Having surgery can be frightening because some part of your body has to be operated on. Since getting dental implants means your jaw has to be cut, it makes sense that a lot of people are apprehensive about the procedure and the amount of pain it will cause.
How painful is the procedure?
One of the biggest motives people believe dental implant surgery is painful is because of what they see on the internet. A quick search for dental implant surgery will net you plenty of pictures or people getting holes drilled into their gums, which looks quite scary if you do not know what is going on. However, there is no reason to worry because the procedure itself is not as painful as it looks.
Let us use a scale of one to ten, with one representing minimal discomfort and ten representing excruciating pain. A straightforward dental implant, for a patient with good bones and who does not need a lot of soft tissue surgery, has a pain level between two and three in the first 24 to 48 hours, which means over-the-counter medication like Tylenol or Advil will take care of any discomfort they are feeling.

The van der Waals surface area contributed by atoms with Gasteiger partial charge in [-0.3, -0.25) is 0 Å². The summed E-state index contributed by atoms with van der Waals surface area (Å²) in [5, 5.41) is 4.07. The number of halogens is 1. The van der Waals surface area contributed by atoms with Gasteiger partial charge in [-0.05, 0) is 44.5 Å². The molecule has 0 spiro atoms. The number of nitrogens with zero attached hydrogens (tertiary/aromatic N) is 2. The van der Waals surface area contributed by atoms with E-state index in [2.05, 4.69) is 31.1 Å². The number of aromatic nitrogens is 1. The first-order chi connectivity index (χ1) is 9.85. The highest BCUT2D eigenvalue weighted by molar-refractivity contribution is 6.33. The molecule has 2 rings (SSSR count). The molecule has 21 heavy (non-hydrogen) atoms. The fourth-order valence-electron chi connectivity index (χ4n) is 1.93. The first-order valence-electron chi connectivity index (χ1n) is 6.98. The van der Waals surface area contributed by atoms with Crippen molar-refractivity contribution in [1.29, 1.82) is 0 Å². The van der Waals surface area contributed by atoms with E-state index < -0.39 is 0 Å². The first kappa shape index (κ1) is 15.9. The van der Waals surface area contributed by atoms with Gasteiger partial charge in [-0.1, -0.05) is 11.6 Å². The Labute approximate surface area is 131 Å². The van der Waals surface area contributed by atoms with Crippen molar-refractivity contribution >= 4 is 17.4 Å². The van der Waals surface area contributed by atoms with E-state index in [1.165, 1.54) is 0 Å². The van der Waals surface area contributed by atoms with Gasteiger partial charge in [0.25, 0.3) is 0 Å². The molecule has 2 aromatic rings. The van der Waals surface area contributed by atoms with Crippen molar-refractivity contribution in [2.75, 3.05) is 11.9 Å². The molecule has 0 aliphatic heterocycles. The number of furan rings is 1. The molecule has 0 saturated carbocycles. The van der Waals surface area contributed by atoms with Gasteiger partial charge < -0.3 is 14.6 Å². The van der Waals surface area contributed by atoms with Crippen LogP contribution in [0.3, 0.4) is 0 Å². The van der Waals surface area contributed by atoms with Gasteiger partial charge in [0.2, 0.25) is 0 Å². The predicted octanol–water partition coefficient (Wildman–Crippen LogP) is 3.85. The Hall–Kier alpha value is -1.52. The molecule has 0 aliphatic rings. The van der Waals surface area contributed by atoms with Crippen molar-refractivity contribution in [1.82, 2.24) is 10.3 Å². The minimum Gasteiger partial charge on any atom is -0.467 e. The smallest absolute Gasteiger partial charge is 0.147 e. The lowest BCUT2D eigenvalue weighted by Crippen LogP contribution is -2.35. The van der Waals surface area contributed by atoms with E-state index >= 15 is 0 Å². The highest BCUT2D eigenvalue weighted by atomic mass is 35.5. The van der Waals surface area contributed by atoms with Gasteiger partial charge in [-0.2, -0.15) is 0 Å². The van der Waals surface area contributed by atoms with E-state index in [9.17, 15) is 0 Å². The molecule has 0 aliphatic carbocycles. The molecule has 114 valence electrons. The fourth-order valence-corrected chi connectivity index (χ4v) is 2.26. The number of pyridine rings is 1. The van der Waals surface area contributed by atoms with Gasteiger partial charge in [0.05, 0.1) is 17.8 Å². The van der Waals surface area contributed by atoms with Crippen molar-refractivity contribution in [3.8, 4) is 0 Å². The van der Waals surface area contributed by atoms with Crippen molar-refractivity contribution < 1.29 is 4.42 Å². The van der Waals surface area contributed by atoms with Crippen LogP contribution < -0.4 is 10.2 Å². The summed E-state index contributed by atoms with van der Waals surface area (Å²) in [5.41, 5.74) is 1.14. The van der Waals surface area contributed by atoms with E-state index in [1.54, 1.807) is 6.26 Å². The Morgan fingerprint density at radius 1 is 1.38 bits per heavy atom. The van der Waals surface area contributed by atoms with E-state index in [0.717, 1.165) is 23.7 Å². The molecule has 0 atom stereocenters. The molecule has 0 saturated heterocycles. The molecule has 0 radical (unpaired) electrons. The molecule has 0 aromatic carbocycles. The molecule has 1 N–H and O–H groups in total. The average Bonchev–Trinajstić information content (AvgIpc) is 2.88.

The pain that patients feel when they get dental implant surgery is actually not from the hole made in the bone or the placement of the implant — the pain usually comes from the soft tissue manipulation that occurs during the process.
With that in mind, dental implants that do not require lifting the gum tissue are actually painless, with patients reporting pain levels of one to two after the procedure. If a small flap of gum tissue is lifted, the pain level is at three or four for the first night and subsides after that.
If the bone has to be grafted for the procedure, the pain level is higher and patients are at a 5 five or six in terms of the pain they experience for the first three days after the procedure, which will require giving them a strong pain reliever.
Regardless of how much gum tissue is lifted or if grafting is required, the pain lasts anywhere from one to three days and subsides after that.
Another factor in the amount of pain experienced is the patient’s individual threshold for pain. Some people can endure more pain than others, which means even if two different people get the same procedure, their levels of pain will be different.
After your dental implant procedure
After the procedure, you will have difficulty eating regular food as your gums heal, which means you will need to eat soft foods for a while. You will also need to avoid caffeine and tobacco products to prevent implant failure and other complications.
You will need to schedule frequent appointments with your dentist so they can make sure you are healing properly and there are no complications from the procedure.